C. E. M. Morris, P. J. Pearce, R. G. Davidson

Structural Adhesives Based on Diallyl Phthalate

This paper describes diallyl phthalate resins as a candidate replacement for the moisture sensitive epoxies used in formulating structural adhesives. Polymerized diallyl phthalate had most of the performance properties desired but was excessively brittle. Flexibilizing monomers were evaluated. Some promising copolymers were defined. Diallyl phthalate/epoxy interpenetrating polymer networks were also explored.

A. M. Usmani

Possibilities of Integrating Surface Treatment of Bonding Parts in the Adhesive Bonding Process

The conventional technique of adhesive bonding of metals is characterized in most cases by a time-consuming and expensive surface treatment of bonding parts before applying the adhesive and involves industrial safety and environmental problems.

Klaus Ruhsland

Evaluation and Characterization


Evaluation of Adhesive Test Methods

Three approaches to bond strength analysis are discussed in this article: those based upon linear elastic stresses, those based upon linear fracture mechanics parameters, and those based upon nonlinear analyses. The first two approaches are then discussed with respect to standard adhesion test methods. The stresses in linear lap shear test specimens are shown analytically and experimentally to be concentrated at the bond termination and to be strongly dependent upon adherend thickness for standard tests. The bond stress intensity factors and energy release rates near the bond termination are given and discussed. Adherend thickness should be at least 4 times larger than that recommended by standard test techniques. The stresses in butt tensile tests are also discussed. It is shown that test specimen alignment problems can lead to low debond forces and excessively large data scatter. Stress intensity factors are also determined for butt tensile tests.

G. P. Anderson, K. L. DeVries, G. Sharon

A Critical Appraisal of Dental Adhesion Testing

The various methods used to investigate dental adhesion are reviewed. Concepts from fracture mechanics are used to interpret adhesive and cohesive failure of adhesives used in dentistry and to analyze bond strength testing techniques. The practical strength of an adhesive interface is a complex relationship between the stress distribution, specific adhesive fracture energy and the size and shape of interfacial defects. Bond strength tests are not designed to investigate these separate aspects related to adhesive failure. The problem of defects in dental adhesive failure are unique in that the number, size and shape of defects which result in failure are mainly technique related. However, the investigation of dental adhesive failure can generally be characterized as ignoring the relationship that specific adhesive fracture energy and defects have on the practical strength of adhesive systems. Based on theoretical considerations we propose that dental adhesion testing be reevaluated from a theoretical, experimental and most significantly from a practical viewpoint.

W. J. O’Brien, S. T. Rasmussen

Adhesive Joint Characterization by Ultrasonic Surface and Interface Waves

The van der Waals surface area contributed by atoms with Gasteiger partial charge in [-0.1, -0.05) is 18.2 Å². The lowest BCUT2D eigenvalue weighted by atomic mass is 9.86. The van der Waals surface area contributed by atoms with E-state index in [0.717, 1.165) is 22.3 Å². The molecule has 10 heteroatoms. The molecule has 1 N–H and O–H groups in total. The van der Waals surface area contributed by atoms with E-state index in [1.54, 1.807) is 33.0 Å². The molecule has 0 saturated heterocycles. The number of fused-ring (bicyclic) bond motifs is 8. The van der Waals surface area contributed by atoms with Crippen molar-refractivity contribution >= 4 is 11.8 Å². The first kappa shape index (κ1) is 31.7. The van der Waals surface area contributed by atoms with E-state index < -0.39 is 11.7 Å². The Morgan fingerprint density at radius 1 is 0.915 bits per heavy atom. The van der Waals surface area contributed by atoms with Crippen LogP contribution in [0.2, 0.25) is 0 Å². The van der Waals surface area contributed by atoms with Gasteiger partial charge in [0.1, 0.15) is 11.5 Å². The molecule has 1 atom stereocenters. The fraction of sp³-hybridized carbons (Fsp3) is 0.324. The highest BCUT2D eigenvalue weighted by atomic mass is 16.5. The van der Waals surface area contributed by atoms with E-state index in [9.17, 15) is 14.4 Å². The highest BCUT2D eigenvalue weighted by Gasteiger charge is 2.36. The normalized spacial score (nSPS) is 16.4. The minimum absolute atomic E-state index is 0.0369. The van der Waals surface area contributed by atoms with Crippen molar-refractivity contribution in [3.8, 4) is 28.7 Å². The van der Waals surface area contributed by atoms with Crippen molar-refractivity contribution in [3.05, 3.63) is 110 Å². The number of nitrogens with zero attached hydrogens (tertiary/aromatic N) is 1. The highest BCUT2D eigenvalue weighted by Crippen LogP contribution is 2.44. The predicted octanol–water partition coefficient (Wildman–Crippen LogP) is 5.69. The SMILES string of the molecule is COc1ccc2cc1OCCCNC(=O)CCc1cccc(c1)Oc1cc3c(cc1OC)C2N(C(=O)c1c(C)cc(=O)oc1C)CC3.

Methods of measurement of the velocity and attenuation of ultrasonic waves have been used for a long time for investigating structural and mechanical properties of materials. The main purpose of this article is to show that a properly updated ultrasonic method can be successfully used for investigating surface and interface films, in particular, of adhesively bonded structures. Theoretical analysis of the propagation of elastic waves in a multi-layered medium can be used for relating the velocity of surface and interface waves with the elastic properties of the film and substrates. If the elastic properties of the substrates are known, then the viscoelastic properties of films can be determined from measurements of the velocity and attenuation of these waves. The velocity of surface and interface waves is a function of not only the film properties, but also of adhesion of the film to the substrates. This makes the suggested technique potentially promising for the evaluation of adhesion properties of thin surface and interface films.

S. I. Rokhlin

Nondestructive Evaluation of Some Bonded Joints

Free films and lap-shear bonded metal joints were compared with respect to their linear dynamic viscoelastic behavior. Thermosetting and thermoplastic adhesives were investigated. Damping phenomena and relative shear moduli indicated a broader mechanical relaxation occurring at higher temperatures in the bonded assemblies. Triblock copolymer model adhesives were used to illustrate the importance of sample preparation in the evaluation of bonded materials.

T. C. Ward, Margaret Sheridan, D. L. Kotzev

Ultrasonic Assessment of Cure Rate Effects in Bonded Honeycomb Structures

The effect of variations in cure temperature on fillet formation in adhesively bonded honeycomb structures has been defined in terms of fillet length, degree of cure and Tg of the cured neat adhesive. The results are correlated with predicted behavior based on ultrasonic NDE analysis prior to testing. The ultrasonic test method uses advanced pattern recognition analysis of attenuation and velocity data extracted from a multi-frequency Lamb wave propagated along the face sheet of the honeycomb. Laboratory applications of this test method are described.